Petitioner next contends that the government stipulated that he is innocent of the crime of carrying the shotgun. We agree with Petitioner that the government is bound by the facts to which it stipulated. See United States v. Shapiro, 879 F.2d 468, 470-71 (9th Cir. 1989) ("Stipulations freely and voluntarily entered into in criminal trials are as binding and enforceable as those entered into in civil actions. This general rule is especially applicable where the United States government is a party to the agreement.") (internal citations and quotation marks omitted). Nonetheless, our ultimate decision concerning the legal effect of those admitted facts is not and could not be controlled by the parties' stipulation. See United States v. Miller, 822 F.2d 828, 832 (9th Cir. 1987) (" `If the stipulation is to be treated as an agreement concerning the legal effect of admitted facts, it is obviously inoperative, since the court cannot be controlled by agreement of counsel on a subsidiary question of law.'" (quoting Swift Co. v. Hocking Valley Ry. Co., 243 U.S. 281, 289 (1917))). Accordingly, the stipulation does not determine the outcome of our analysis respecting Petitioner's alleged innocence of the crime of carrying the shotgun.
The government stipulated that Petitioner's "underlying conduct" did not meet the definition of "carry[ing]" a firearm set forth in Hernandez. Reading the stipulation and Hernandez together, we conclude that the government stipulated to the facts that Petitioner did not "transport the [shotgun] on or about his person," Hernandez, 80 F.3d at 1258, and that the shotgun was not "immediately available" for Petitioner's use, id. The difficulty for Petitioner, however, is that "carry[ing]" a gun under § 924(c)(1) does not require transporting it "on or about [one's] person" or having it "immediately available" for use. In Muscarello, 524 U.S. at 1919, the Supreme Court explained that a gun is "carr[ied]" within the meaning of the statute if it is conveyed in the trunk or the locked glove compartment of a car. See also United States v. Foster, 165 F.3d 689 (9th Cir. 1999) (en banc) (holding that a gun that was found in a sealed bag under a tarp in the bed of the defendant's truck had been "carr[ied]" within the meaning of the statute). Petitioner thus cannot prove his "actual innocence" by relying on the stipulated facts.
Finally, we reach Petitioner's basic claim that the evidence in the record shows that he is "actually innocent" of the charge that he carried the short-barreled shotgun. We conclude that Petitioner has not proved by a preponderance of the evidence that no reasonable juror would have convicted him of carrying the shotgun. Before his arrest, Petitioner had been observed driving the pickup truck in which the shotgun was found to the location of the methamphetamine laboratory, and the truck had been seen parked outside his motel room. At the time of his arrest, Petitioner had the truck's ignition key on his personalized key ring, and the truck was parked outside his methamphetamine laboratory. In addition, he was arrested emerging from a shed that contained drug paraphernalia and weapons, and the pickup truck likewise contained drug paraphernalia and weapons.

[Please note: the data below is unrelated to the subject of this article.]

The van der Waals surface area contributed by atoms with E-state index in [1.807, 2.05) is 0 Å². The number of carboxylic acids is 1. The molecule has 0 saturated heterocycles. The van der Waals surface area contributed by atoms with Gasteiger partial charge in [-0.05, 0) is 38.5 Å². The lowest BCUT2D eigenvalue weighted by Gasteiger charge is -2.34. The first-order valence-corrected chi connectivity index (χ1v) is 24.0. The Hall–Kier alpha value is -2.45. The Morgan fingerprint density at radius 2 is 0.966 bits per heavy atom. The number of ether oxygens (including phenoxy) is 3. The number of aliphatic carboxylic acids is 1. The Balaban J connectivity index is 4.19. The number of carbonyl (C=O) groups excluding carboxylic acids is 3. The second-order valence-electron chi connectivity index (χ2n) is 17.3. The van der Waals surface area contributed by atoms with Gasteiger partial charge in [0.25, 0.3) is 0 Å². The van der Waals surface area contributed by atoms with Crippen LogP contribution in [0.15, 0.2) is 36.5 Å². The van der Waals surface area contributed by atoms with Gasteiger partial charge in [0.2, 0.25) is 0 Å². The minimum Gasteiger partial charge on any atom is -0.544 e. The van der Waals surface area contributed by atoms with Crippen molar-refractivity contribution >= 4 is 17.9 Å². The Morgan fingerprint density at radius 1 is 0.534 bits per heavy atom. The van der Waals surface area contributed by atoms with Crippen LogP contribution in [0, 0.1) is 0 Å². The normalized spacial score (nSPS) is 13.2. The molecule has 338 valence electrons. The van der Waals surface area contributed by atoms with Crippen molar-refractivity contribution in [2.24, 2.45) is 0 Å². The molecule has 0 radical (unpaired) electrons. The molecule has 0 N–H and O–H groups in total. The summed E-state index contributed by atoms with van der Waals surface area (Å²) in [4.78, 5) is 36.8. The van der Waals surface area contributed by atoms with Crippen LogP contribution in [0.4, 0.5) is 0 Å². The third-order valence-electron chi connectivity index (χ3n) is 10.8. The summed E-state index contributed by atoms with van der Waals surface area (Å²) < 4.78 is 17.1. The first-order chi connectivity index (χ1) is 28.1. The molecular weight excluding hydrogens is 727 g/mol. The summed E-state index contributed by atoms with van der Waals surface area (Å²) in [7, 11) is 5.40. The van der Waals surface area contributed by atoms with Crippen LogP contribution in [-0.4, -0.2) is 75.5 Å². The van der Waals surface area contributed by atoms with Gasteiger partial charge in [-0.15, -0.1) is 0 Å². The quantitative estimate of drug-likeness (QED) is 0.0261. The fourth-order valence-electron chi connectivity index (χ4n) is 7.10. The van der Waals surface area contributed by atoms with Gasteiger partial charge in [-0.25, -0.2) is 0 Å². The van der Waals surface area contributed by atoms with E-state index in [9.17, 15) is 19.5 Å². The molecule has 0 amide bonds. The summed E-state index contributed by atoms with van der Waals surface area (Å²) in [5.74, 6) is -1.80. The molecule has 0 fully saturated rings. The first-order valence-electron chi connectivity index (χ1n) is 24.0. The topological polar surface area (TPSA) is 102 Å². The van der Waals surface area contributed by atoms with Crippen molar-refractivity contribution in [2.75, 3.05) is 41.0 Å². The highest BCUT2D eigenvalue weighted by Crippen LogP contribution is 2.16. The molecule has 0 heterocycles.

One of Petitioner's co-conspirators testified that the pickup truck belonged to Petitioner, that he had seen Petitioner drive the truck, and that he never had seen anyone else drive the truck. Finally, at no time during these proceedings has Petitioner submitted a declaration (or any other evidence) suggesting that he did not drive the pickup truck to the methamphetamine lab on the day of his arrest or that the shotgun was not in the truck when he drove it to the methamphetamine lab that day.
Even if Plaintiff did not bear the burden of proof, he would lose on this record. Considering all the evidence, a reasonable juror could have concluded that the government had proved beyond a reasonable doubt that Petitioner arrived at the methamphetamine lab in the pickup truck on the day of his arrest and that the shotgun was in the truck's lockbox at that time. Under Bousley and Muscarello, Petitioner is not "actually innocent" of carrying the shotgun.
We recognize that, later in the day, Petitioner was observed driving a maroon car to the same location; however, this fact does not preclude a finding that, earlier in the day, Petitioner had arrived in the pickup truck.
Accordingly, under any of the standards employed by our sister circuits, Petitioner could not invoke successfully the escape hatch of § 2255. Therefore, under any reading of the statutes, he was not entitled to proceed under § 2241 and the district court did not have jurisdiction over his petition. The action must be dismissed.
As noted above, because we resolve the case on this basis, we need not decide if a federal prisoner can invoke the inadequate-or-ineffective-remedy escape hatch in order to avoid § 2255's ban on second or successive motions based on intervening statutory decisions. That issue must await another day.
VACATED and REMANDED with instructions to dismiss Petitioner's § 2241 petition for lack of subject matter jurisdiction.